3 Min Read
* Genel owners to own half of enlarged group
* Vallares shares suspended
* Uncertainty over Iraq oil payments (Adds detail)
By Tom Bergin
LONDON, SEPT 7 (Reuters) - Former BP boss Tony Hayward has returned to the oil business with an agreement to acquire Turkish explorer Genel Energy to create a Kurdistan-focused group worth $4 billion.
Vallares , an investment vehicle set up by Hayward, financier Nat Rothschild and banker Julian Metherell, is courting uncertainty over payment for Genel's oil, and corporate governance concerns with the deal.
The enlarged group will be known as Genel Energy Plc and Genel's existing shareholders will own half the enlarged group, Vallares said on Wednesday. Reuters reported news of the deal on Tuesday.
The transaction, which will see Vallares issue new shares worth $2.1 billion at 1,000 pence apiece, will likely increase concerns about the practice of using reverse takeovers to give fast-track London listings to emerging market groups.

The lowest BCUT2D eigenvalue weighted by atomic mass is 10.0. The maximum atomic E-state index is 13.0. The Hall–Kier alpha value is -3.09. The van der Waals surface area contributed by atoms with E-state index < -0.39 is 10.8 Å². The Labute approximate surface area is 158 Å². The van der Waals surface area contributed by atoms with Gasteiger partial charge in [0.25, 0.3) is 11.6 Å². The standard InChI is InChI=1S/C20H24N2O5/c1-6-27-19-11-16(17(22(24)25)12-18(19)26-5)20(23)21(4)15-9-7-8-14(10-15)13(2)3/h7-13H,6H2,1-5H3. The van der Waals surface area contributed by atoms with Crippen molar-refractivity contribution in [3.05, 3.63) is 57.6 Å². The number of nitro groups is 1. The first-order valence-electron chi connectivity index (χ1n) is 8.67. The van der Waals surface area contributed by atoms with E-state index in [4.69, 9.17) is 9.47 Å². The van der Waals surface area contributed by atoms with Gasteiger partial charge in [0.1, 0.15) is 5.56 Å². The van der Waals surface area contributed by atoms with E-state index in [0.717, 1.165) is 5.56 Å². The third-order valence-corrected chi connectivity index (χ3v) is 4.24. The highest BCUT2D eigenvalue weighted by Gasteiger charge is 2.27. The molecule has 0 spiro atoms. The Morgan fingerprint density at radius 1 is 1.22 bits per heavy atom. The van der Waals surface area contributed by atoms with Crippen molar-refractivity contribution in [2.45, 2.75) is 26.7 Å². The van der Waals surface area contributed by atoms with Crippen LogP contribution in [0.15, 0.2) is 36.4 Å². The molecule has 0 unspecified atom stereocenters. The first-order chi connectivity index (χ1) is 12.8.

In June, Vallares raised 1.35 billion pounds ($2.2 billion) from investors to target emerging-market oil assets. The plan was to offer oilfield owners a shortcut to a London Stock Exchange listing, enabling them to raise finance to fund the development of their assets.
Hayward, who said at the time he would be CEO of any acquired company, has assembled a team of big names, including Rodney Chase, a former BP deputy CEO and chairman of Petrofac.
Hayward, Rothschild and the other Vallares founders, are entitled to a 6.67 percent stake in the enlarged group, following the completion of any deal.
Genel previously tried to come to the London Stock Exchange, via a merger with Heritage Oil but the deal foundered amid an insider dealing probe against Genel chief executive CEO, Mehmet Sepil, which ended with him receiving a record fine.
Vallares chairman Rodney Chase said: "Genel Energy Plc will have a majority of independent directors and is expected to be fully compliant with UK corporate governance rules".
Iraq has challenged the legality of deals signed between the semi-autonomous Kurdish Regional Government and companies such as Genel and has so far refused to pay companies fully for oil exported from the region via Iraqi pipelines. (Editing by Dan Lalor)